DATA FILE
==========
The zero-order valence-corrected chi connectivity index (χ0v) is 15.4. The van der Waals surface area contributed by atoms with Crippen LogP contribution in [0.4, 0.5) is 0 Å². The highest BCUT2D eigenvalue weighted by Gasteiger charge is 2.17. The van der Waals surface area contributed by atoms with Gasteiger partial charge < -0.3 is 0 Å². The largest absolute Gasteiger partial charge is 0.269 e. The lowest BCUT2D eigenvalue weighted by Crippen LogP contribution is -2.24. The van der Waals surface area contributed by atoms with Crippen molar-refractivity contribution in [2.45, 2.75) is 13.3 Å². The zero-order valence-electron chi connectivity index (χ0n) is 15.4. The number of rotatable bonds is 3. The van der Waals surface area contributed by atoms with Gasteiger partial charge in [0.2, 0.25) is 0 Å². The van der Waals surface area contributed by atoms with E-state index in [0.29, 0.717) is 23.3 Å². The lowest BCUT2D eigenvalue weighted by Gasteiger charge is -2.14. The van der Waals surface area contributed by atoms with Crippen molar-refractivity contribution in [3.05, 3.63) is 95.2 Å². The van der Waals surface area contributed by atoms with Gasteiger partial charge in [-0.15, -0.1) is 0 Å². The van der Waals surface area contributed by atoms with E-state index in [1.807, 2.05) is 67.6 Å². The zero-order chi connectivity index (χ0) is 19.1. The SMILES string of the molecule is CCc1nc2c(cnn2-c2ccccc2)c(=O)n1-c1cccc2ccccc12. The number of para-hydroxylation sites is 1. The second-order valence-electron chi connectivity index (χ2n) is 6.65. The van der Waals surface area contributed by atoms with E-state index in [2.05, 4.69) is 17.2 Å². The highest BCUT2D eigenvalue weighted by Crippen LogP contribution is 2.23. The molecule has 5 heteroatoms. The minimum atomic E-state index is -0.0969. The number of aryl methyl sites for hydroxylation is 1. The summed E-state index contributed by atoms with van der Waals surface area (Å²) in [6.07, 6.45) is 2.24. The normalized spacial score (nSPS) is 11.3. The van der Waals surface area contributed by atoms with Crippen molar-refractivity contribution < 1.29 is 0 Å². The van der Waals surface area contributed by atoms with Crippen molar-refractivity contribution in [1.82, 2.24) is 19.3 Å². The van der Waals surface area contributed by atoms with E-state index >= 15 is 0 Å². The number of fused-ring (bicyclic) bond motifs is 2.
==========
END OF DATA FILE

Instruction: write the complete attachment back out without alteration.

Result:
The zero-order valence-corrected chi connectivity index (χ0v) is 15.4. The van der Waals surface area contributed by atoms with Crippen LogP contribution in [0.4, 0.5) is 0 Å². The highest BCUT2D eigenvalue weighted by Gasteiger charge is 2.17. The van der Waals surface area contributed by atoms with Gasteiger partial charge < -0.3 is 0 Å². The largest absolute Gasteiger partial charge is 0.269 e. The lowest BCUT2D eigenvalue weighted by Crippen LogP contribution is -2.24. The van der Waals surface area contributed by atoms with Crippen molar-refractivity contribution in [2.45, 2.75) is 13.3 Å². The zero-order valence-electron chi connectivity index (χ0n) is 15.4. The number of rotatable bonds is 3. The van der Waals surface area contributed by atoms with Gasteiger partial charge in [0.2, 0.25) is 0 Å². The van der Waals surface area contributed by atoms with E-state index in [0.29, 0.717) is 23.3 Å². The lowest BCUT2D eigenvalue weighted by Gasteiger charge is -2.14. The van der Waals surface area contributed by atoms with Crippen molar-refractivity contribution in [3.05, 3.63) is 95.2 Å². The van der Waals surface area contributed by atoms with Gasteiger partial charge in [-0.15, -0.1) is 0 Å². The van der Waals surface area contributed by atoms with E-state index in [1.807, 2.05) is 67.6 Å². The zero-order chi connectivity index (χ0) is 19.1. The SMILES string of the molecule is CCc1nc2c(cnn2-c2ccccc2)c(=O)n1-c1cccc2ccccc12. The number of para-hydroxylation sites is 1. The second-order valence-electron chi connectivity index (χ2n) is 6.65. The van der Waals surface area contributed by atoms with E-state index in [2.05, 4.69) is 17.2 Å². The highest BCUT2D eigenvalue weighted by Crippen LogP contribution is 2.23. The molecule has 5 heteroatoms. The minimum atomic E-state index is -0.0969. The number of aryl methyl sites for hydroxylation is 1. The summed E-state index contributed by atoms with van der Waals surface area (Å²) in [6.07, 6.45) is 2.24. The normalized spacial score (nSPS) is 11.3. The van der Waals surface area contributed by atoms with Crippen molar-refractivity contribution < 1.29 is 0 Å². The van der Waals surface area contributed by atoms with Crippen molar-refractivity contribution in [1.82, 2.24) is 19.3 Å². The van der Waals surface area contributed by atoms with E-state index >= 15 is 0 Å². The number of fused-ring (bicyclic) bond motifs is 2.